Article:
Law in an Age of Disruptive Technology

November 11, 2013 —

“We are all the beneficiaries of disruption — every smart-phone carrying, MP3-listening and Netflix-watching person is taking advantage of technologies that were once unimaginable and are now indispensable,” said Professor Neal Katyal, who delivered the keynote speech at the Georgetown Law Journal’s symposium “Law in an Age of Disruptive Technology” on November 8. 

The first panel of the day explored the legal challenges surrounding mass surveillance technology. How should government data collection, drones and camera systems be regulated? Should Fourth Amendment search-and-seizure rules apply if the government simply collects data and does not analyze it? Georgetown Law Professors Martin LedermanLaura Donohue and Irv Gornstein joined Vanderbilt Law Professor Christopher Slobogin to discuss these issues.

Additional panels, moderated by Professors Rebecca Tushnet and Lisa Heinzerling, took on the legal questions raised by such technologies as driverless cars or 3-D printers that allow people to replicate objects from guns to plastic chairs.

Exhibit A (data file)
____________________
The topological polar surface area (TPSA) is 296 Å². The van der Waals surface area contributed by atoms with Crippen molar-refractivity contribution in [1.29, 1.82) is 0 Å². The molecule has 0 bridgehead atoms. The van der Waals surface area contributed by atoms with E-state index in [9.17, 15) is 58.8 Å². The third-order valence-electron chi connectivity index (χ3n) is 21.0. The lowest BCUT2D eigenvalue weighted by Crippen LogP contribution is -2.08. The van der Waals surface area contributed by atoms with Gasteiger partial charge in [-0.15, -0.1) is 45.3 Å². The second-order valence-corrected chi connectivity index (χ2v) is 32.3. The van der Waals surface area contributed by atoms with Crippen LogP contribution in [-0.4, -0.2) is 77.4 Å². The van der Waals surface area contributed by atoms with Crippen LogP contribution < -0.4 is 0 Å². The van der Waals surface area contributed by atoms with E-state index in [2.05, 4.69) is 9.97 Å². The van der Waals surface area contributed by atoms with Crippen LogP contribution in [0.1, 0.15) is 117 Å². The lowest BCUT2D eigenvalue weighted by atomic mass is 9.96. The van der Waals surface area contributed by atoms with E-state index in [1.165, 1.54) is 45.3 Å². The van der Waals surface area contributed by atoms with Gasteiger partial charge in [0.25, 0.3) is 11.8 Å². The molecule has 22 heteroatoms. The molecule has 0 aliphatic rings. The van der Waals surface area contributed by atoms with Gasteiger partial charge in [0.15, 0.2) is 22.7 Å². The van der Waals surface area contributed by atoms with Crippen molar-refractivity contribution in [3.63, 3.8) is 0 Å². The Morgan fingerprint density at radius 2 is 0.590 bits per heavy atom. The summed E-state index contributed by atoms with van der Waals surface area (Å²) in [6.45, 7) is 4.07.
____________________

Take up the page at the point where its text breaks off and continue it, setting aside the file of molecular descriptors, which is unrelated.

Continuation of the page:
Presenter Bryant Walker Smith of Stanford noted the danger of talking about technology in isolation. Asserting that driverless cars can reduce crashes is like arguing that robot surgeons can prevent human doctor error — it’s just one possibility. And it’s easy to forget that technology is not the only thing that will change in the future — everything else will, too. “This the ‘Jetsons’  problem, where you have flying cars, but you also have misogynistic social structures from the 1950s,” Smith said.

Volume 102 Editor-in-Chief Shauna Kramer (L’14) and Symposium Director Michael Zubrow (G’13, L’14) hosted the event, sponsored in part by student chapters of the American Civil Liberties Union, the Federalist Society and the National Security Law Society.